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Printed Circuit Board Assembly & PCB Design Forum

SMT electronics assembly manufacturing forum.


Assembly/Stuffing Issues

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#63530

Assembly/Stuffing Issues | 14 January, 2011

Hello, I am coming here for some insight and advice.

I currently have high volumes (around 40K-50K) PCB's being stuffed at a local stuffing house. We are growing and lately have been putting in more orders with them.

The problem is the stuffing quality has dramatically gone down lately, which corresponds with our higher volume orders. Components are falling off while still in the shipment packages when they arrive at our factory. They flatly deny any responsibility for this. This is just one of many issues that we are currently having with our PCB boards.

I am new at this and would like some advice on how to amicably handle the situation with a stuffing house. What are my options? My main goal is to get to the bottom of this and to fix the problem in any way that I can but I feel that I can't do that if either parties goes on the defensive.

Any comments/lessons/advice/solutions are welcome!

FYI I am maintaining anonymity here. I will not reveal anyone's identity in this so don't ask!

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#63538

Assembly/Stuffing Issues | 17 January, 2011

We have generally seen that as volumes increase, quality can sometimes suffer. There are various reasons for this, but, we have found that the majority of them involve rushing and minimal process controls.

How to handle it with your CM? Well, it would all depend on your relationship with your CM. I prefer to begin with a discussion. As a CM, it is my goal to always provide high-quality product to my customers. If something is happening, and I'm not providing that quality, I want to know about it. I also want to perform a full failure analysis and corrective-action.

If any of my customers were experiencing problems, I would first expect them to call me, and advise me of the issues. For the issue that you describe above, I would like the opportunity to examine the boards in question. I would want to be able to see the boards in situ, and see the parts that had fallen off the boards. It's relatively easy to diagnose whether the parts are breaking off of the board (potentially related to handling), or if they weren't properly reflowed in the first place. I would expect my customer to issue me a corrective-action request for the issue. It's possible that true root-cause might not be determinable, but, an investigation should take place anyway.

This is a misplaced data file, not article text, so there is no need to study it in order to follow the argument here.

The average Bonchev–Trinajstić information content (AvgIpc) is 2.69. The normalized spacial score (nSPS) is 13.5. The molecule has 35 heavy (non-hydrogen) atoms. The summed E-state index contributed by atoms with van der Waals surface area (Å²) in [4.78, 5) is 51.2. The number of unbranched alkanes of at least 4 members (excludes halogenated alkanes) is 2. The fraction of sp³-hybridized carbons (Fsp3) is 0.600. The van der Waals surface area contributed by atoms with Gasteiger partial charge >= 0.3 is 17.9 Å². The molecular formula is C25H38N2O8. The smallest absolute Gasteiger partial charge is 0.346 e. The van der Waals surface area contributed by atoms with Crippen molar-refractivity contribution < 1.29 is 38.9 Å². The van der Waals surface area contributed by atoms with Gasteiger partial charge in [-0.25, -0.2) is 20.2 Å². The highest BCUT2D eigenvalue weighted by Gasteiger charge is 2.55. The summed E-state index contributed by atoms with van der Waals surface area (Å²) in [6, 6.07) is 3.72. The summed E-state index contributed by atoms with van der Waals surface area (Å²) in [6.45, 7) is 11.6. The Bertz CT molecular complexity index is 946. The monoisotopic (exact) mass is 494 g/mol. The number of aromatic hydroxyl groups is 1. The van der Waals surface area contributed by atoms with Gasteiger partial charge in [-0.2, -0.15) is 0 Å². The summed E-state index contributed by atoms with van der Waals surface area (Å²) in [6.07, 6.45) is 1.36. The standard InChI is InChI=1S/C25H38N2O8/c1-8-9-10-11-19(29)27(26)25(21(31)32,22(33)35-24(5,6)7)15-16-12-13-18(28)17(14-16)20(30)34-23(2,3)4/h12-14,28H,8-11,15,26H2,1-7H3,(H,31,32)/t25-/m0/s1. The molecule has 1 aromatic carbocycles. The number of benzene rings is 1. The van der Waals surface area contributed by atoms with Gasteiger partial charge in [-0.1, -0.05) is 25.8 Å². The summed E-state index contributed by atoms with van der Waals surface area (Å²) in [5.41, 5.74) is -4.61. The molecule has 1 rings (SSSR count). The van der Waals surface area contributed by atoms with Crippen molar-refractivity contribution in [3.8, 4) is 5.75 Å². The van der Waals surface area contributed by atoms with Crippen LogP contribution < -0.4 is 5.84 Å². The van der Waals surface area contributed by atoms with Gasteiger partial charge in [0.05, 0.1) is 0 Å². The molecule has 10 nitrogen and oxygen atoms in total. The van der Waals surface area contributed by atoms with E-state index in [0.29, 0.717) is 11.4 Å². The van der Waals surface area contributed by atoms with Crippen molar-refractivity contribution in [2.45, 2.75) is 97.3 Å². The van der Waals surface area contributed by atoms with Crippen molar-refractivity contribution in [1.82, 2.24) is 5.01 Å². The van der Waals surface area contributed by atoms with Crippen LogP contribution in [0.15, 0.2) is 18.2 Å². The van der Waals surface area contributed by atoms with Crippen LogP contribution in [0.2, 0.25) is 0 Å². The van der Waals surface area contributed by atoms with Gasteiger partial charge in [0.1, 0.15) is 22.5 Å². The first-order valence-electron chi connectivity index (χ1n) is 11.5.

No one should get defensive; but, that goes back to working relationships, etc. Start with a phone call, describe what you're finding, and request their assistance with determining what is happening. Play on the line that...they're the board assembly experts, and you need their assistance to figure out what the heck is going on. Their goal should be high quality, and, they should want to help you determine what is happening.

I'm a big proponent of working hand in hand with my customers. At the end of the day, we're a team...and need to work together to accomplish both of our goals. The attitude you describe above does not seem like this supplier holds that viewpoint. Or, that there has been a rocky relationship between your company and the supplier, likely for some time now.

If the supplier is unwilling to assist you in determining what is happening with quality, than I'd strongly recommend beginning the search for a new supplier.

cheers ..rob

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#64236

Assembly/Stuffing Issues | 28 April, 2011

Thanks! Since my last post, the stuffer and I have reached an understanding. I regularly send back anything that needs to be corrected and he is very willing and open hearing us out if it means a mistake was made on his end.

Thanks for the lesson. I'm applying your approach method to another vendor very soon!

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#64278

Assembly/Stuffing Issues | 6 May, 2011

On an unrelated issue/comment. I am founder/owner of a CM for 15 years, and the term "stuffing" always makes me cringe. The level of technology and investment that it takes to produce quality product, and stay ahead of the technology curve is considerable. Leave "stuffing" for the lines of manual labor in china, building poorly designed boards. In the US we "manufacture".

My 2 cents

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